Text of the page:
Presentation on theme: "Sharing the Harvest: The success of Canada’s Grape & Wine Industry – A British Columbian Prospective."— Presentation transcript:
Sharing the Harvest: The success of Canada’s Grape & Wine Industry – A British Columbian Prospective
BC’s Grape and Wine Industry: introduction an emerging force over the past decade, the BC grape and wine industry has emerged as a significant new force in BC’s economy …lean…clean…and green.
BC’s Grape and Wine Industry: a profile at a glance (fiscal 2002) 82 wineries $800m capital investment $230m annual sales $100m tourism revenue $110m direct contribution to province $543 million in planned investment over next 5 years
BC’s Grape and Wine Industry: history the free trade paradox Prior to Free Trade the Canadian Wine industry supplied low cost, volume based wines primarily from imported juice Late 1980’s Free Trade suggests future of BC’s grape industry in doubt growers and estate wineries opt to restructure and focus solely on quality. 1990 creation of British Columbia Wine Institute to set quality standards and supply generic marketing. 1991 BC adopts Vintners Quality Alliance (VQA) program which sets quality benchmark industry must achieve
provincial initiatives are launched to shift industry to quality focus and encourage VQA participation Grape Marketing board eliminated to allow free market pricing 1992 VQA sales grow double digits for next decade 1994 wine world is stunned when Mission Hill’s Okanagan Chardonnay takes top place in London, UK 2001 Industry plantings of premium viniferia exceeds 5,500 acres 2002 investment in capital exceeds $800 million BC’s Grape and Wine Industry: history shift to quality
BC’s Grape and Wine Industry: the results progress made 19902002 wineries1882 Viniferia acreage 6955,500 VQA Sales$9.8 million$95 million crop value$4.4 million$24.5 million
Canada’s Grape and Wine industry will only be successful as a niche producer of top quality wines BC’s Grape and Wine Industry: the future market realities
niche marketing strategy focused on: relentlessly pursue premiumization strive to educate domestic consumers continue to develop Wine Country seek niche premium export markets BC’s Grape and Wine Industry: the future finding our niche
BC’s Grape and Wine Industry: the future capturing the domestic market improved domestic sales help all Canadians
the greatest opportunity to increase sales rests in our ability to sell more wine in our Domestic Markets BC’s Grape and Wine Industry: market strategy capturing the domestic market
BC’s Grape and Wine Industry: market strategy Keys for Continued Success VQA sets the minimum standard our industry can deliver Wineries continue to develop their individual brand Increasing the value of VQA wines by delivering better value between $15 and $25 per bottle the Industry continues to invest in R & D to improve the quality of our products
BC’s Grape and Wine Industry: market strategy Keys for Continued Success Develop, promote and enhance VQA wine sections and stores in Canada Create a Wine Country experience that caters to the 6.0 million residence within an hours flight that rivals Napa. Continue to demonstrate to the consumer Canadian wines deliver better quality to value than most other premium wine producing areas.
BC’s Grape and Wine Industry: conclusion Policy Considerations for Government Excise Duty Relief The current excise tax on Canadian Wineries is inconsistent with other wine regions and in particular the US. Subsequently, as a small emerging niche wine region small wineries are even less competitive. The Canadian Wine Industry seeks equal treatment with the US.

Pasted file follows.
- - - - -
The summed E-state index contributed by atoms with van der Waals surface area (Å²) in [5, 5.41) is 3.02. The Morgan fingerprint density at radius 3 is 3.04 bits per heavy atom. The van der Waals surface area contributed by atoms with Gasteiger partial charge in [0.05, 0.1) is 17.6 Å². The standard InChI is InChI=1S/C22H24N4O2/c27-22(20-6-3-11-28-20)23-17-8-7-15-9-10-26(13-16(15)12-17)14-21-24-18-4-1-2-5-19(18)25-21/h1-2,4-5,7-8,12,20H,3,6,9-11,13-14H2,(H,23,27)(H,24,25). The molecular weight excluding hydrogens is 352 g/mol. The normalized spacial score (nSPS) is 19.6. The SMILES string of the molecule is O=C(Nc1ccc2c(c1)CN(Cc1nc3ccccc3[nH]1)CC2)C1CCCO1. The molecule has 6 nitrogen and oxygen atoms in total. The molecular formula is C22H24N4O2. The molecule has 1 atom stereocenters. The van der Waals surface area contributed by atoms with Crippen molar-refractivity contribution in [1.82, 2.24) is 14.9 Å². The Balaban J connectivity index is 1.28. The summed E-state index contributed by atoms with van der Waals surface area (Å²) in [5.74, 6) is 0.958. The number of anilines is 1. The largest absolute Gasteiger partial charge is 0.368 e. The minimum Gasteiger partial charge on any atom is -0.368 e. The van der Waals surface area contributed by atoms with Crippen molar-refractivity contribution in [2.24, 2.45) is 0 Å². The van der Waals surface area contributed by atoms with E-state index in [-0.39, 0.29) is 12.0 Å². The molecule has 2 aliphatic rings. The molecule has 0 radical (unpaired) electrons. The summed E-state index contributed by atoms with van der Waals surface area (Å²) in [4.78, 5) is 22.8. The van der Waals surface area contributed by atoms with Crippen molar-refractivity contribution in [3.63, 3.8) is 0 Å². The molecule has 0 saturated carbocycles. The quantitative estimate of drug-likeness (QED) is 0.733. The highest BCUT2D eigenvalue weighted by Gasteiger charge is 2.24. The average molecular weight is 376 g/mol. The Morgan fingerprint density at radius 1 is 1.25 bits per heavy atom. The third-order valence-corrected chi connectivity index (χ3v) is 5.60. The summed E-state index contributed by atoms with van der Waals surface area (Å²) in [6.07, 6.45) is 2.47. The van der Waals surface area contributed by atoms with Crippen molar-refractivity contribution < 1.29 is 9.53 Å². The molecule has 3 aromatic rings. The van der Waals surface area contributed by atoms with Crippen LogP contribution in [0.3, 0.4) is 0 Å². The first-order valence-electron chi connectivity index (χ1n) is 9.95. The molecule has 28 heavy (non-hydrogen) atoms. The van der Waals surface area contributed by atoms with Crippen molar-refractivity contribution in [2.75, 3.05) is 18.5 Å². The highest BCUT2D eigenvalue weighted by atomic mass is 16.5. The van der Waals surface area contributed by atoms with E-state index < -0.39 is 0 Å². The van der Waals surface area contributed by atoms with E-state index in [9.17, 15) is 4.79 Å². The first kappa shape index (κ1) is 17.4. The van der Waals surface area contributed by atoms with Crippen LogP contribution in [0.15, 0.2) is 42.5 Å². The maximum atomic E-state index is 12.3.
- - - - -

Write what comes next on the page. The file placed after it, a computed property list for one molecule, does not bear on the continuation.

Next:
BC’s Grape and Wine Industry: conclusion Policy Considerations for Government Domestic Marketing Support The Canadian Wine Industry can be a catalyst for other agricultural products to adopt change and promote themselves in an effect way. Through the reinstatement of the Canadian Wine Market Development Program our entire agriculture sector can benefit.
BC’s Grape and Wine Industry: conclusion Policy Considerations for Government Research & Development Establish R&D endowments in each of Canada’s major grape growing regions that are matched with industry and lead by industry.
BC’s Grape and Wine Industry: conclusion Policy Considerations for Government Other issues Support the recommendations as laid out by the Canadian Vintners Association
Agriculture Policy: Points to Consider Historically the branding of agricultural products are by country or province. Eg. Canada Grade A, Canada Extra-Fancy Consumers see little or no difference between these products Lowest common denominator sometimes sets the standard Consumer concerns or questions not always taken into consideration
Agriculture Policy: Changes taking place Increase in Organic food sales Consumer willing to pay more to ensure quality and perceived health benefit Increasing public concern over GMO’s and Protein supplements New Standards being set by consumers, Capers, Urban Fair, Organic Sections Maple Leaf Foods changes policy to only allow vegetable based meal proteins. Export markets considering setting new standards for agricultural products
Agricultural Policy: “Canada’s policies in agriculture have allowed us to produce some of the highest quality, best value agricultural products in the world. However, our market is changing and if we fail to recognize this we will be left far behind.”
Agricultural Policy: A new approach Farmers broaden their brand association and engage their customers Reduce tendency to reject consumer concerns with science and economics Establish standards that promote producers and processors branding to a higher standard Development of new industry practices that will allow for greater segregation of products. Branded approach. Set the standard for the world, based on quality not cost